At every step on the ‘road to Europe’—built around the progressive fulfilment of conditions and a presumably known destination—EU officials exhorted local politicians to raise the outer European fence in order to be allowed within it. Conditions included biometric passports, readmission of citizens forcibly returned from the EU and measures against trafficking and ‘illegal’ immigration. Visa relaxations, and closer links with the EU, were thus conditional on tightening one’s own border controls, except of course those towards the EU, whose citizens always travelled visa-free into BiH and, since 2003, into Serbia too. Having a ‘place in the world’, clearly, implied knowing your place.
The Yugoslav lands, lest we forget, have the historical experience not of colonizers but of colonies, having been parts of the Ottoman and Austro-Hungarian empires. Moreover, through the Non-Aligned Movement, they have been central to a non-Eurocentric, anti-imperialist global alliance. Yet that engagement is part of the region’s socialist history, which has been declared illegitimate as a foundation for its future by both local and EU elites. When anti-Eurocentrism might be a luxury that those on its margins can only afford at the price of their own exclusion, in this geopolitical moment Eurocentrism is the channel through which they can prove their European-ness in terms acceptable to the EU.
Let us be clear then: what was resented by many citizens of BiH and of Serbia was not so much that a global hierarchy of mobility existed, allowing some people to move smoothly across borders and treating others as entrapped ‘idiots’. Above all, they resented that it was they, of all people, who were condemned to the category of ‘idiots’. This damning indication of their collective ‘place in the world’ sharpened in the face of recollections that, not long ago, they had not occupied the ‘idiot’ slot. Quite to the contrary, red passport in hand, they had travelled smoothly and with dignity.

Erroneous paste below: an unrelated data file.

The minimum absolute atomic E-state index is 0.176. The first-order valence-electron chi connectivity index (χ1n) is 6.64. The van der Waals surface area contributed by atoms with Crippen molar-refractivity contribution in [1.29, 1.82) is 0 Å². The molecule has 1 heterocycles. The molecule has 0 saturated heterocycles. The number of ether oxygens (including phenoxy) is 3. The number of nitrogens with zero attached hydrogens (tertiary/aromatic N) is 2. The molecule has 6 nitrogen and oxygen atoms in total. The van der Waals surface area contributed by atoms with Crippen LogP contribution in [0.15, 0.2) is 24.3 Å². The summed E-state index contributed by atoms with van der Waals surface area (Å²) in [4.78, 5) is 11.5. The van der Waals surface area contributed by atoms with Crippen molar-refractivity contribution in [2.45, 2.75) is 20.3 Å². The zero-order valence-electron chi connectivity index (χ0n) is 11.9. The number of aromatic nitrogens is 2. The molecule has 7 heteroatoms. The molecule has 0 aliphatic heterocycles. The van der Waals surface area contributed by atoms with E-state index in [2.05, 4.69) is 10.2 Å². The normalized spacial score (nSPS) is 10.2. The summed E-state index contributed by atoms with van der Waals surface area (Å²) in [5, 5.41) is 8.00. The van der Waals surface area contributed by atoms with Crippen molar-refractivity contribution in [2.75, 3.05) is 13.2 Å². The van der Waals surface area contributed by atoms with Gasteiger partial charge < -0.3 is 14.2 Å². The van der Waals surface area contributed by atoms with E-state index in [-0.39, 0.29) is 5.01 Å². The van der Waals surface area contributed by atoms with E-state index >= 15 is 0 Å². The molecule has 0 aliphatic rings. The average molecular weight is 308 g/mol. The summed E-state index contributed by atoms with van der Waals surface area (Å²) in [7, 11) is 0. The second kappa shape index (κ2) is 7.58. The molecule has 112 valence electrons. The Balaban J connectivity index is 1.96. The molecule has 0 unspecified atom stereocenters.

More generally, the resentment at being misplaced in the new, post-Cold War rankings of mobility harshly reflected a tension in the current historical conjuncture. On the one hand, globalising neoliberalism—and EU enlargement as part of it—projects self-understandings of mobility as morally and economically desirable. If we are to believe the advertisements, we are all travellers.
Yet on the other hand there is nothing like a right to cross-border mobility. It is on the crossroads of such projections of mobility and increasingly hierarchically regulated border regimes that globalising neoliberalism produces immobilized ‘idiots’.
Let me end with a provocative question. If and when BiH and Serbia join the Schengen zone—or some successor of it—what will be the legacy of the furious resentment of the first two post-Yugoslav decades? Will their citizens prove to be exemplary Europeans, approaching migration matters with selfishness and inhospitality? Or will there be a hopeful residue of the anger? As rows of other people, seeking to travel to Europe, are being treated as ‘idiots’ in the queues under the EU flags in front of some BiH or Serbian embassy, will anyone be able to turn the memory of their own humiliation into a source of solidarity?
*The Europeanisation of Citizenship in the Successor States of the Former Yugoslavia (CITSEE) is a study of the citizenship regimes of the seven successor states of the former Yugoslavia (Bosnia-Herzegovina, Croatia, Kosovo, Macedonia, Montenegro, Serbia, Slovenia). It is funded by an Advanced Investigator Award for basic research made to Jo Shaw by the European Research Council and runs for five years from 1 April 2009.